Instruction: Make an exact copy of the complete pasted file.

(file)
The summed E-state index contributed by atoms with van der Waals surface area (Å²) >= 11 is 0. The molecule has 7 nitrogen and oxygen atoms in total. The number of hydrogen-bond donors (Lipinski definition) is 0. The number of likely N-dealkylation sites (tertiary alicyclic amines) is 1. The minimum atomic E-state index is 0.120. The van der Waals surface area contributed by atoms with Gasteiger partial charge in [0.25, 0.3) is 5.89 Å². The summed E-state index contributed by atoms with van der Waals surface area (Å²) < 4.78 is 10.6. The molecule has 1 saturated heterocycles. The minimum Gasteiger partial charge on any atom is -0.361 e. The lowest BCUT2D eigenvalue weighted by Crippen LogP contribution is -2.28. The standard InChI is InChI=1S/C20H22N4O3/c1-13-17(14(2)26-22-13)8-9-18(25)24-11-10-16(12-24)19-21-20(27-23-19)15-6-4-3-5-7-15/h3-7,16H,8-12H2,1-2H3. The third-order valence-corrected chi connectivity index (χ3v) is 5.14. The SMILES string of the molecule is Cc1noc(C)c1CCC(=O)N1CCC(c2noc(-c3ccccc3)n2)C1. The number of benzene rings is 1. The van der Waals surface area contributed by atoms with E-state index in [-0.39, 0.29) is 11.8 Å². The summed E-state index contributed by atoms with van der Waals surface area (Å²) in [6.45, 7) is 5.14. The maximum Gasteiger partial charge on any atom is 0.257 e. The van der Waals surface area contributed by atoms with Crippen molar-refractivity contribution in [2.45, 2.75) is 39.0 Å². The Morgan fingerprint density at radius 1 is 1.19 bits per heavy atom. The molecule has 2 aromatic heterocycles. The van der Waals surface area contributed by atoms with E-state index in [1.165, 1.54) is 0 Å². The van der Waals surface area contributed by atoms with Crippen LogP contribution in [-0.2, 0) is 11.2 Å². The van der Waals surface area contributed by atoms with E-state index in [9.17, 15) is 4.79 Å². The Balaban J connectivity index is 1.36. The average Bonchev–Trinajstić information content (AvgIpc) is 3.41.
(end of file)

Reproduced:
The summed E-state index contributed by atoms with van der Waals surface area (Å²) >= 11 is 0. The molecule has 7 nitrogen and oxygen atoms in total. The number of hydrogen-bond donors (Lipinski definition) is 0. The number of likely N-dealkylation sites (tertiary alicyclic amines) is 1. The minimum atomic E-state index is 0.120. The van der Waals surface area contributed by atoms with Gasteiger partial charge in [0.25, 0.3) is 5.89 Å². The summed E-state index contributed by atoms with van der Waals surface area (Å²) < 4.78 is 10.6. The molecule has 1 saturated heterocycles. The minimum Gasteiger partial charge on any atom is -0.361 e. The lowest BCUT2D eigenvalue weighted by Crippen LogP contribution is -2.28. The standard InChI is InChI=1S/C20H22N4O3/c1-13-17(14(2)26-22-13)8-9-18(25)24-11-10-16(12-24)19-21-20(27-23-19)15-6-4-3-5-7-15/h3-7,16H,8-12H2,1-2H3. The third-order valence-corrected chi connectivity index (χ3v) is 5.14. The SMILES string of the molecule is Cc1noc(C)c1CCC(=O)N1CCC(c2noc(-c3ccccc3)n2)C1. The number of benzene rings is 1. The van der Waals surface area contributed by atoms with E-state index in [-0.39, 0.29) is 11.8 Å². The summed E-state index contributed by atoms with van der Waals surface area (Å²) in [6.45, 7) is 5.14. The maximum Gasteiger partial charge on any atom is 0.257 e. The van der Waals surface area contributed by atoms with Crippen molar-refractivity contribution in [2.45, 2.75) is 39.0 Å². The Morgan fingerprint density at radius 1 is 1.19 bits per heavy atom. The molecule has 2 aromatic heterocycles. The van der Waals surface area contributed by atoms with E-state index in [1.165, 1.54) is 0 Å². The van der Waals surface area contributed by atoms with Crippen LogP contribution in [-0.2, 0) is 11.2 Å². The van der Waals surface area contributed by atoms with E-state index in [9.17, 15) is 4.79 Å². The Balaban J connectivity index is 1.36. The average Bonchev–Trinajstić information content (AvgIpc) is 3.41.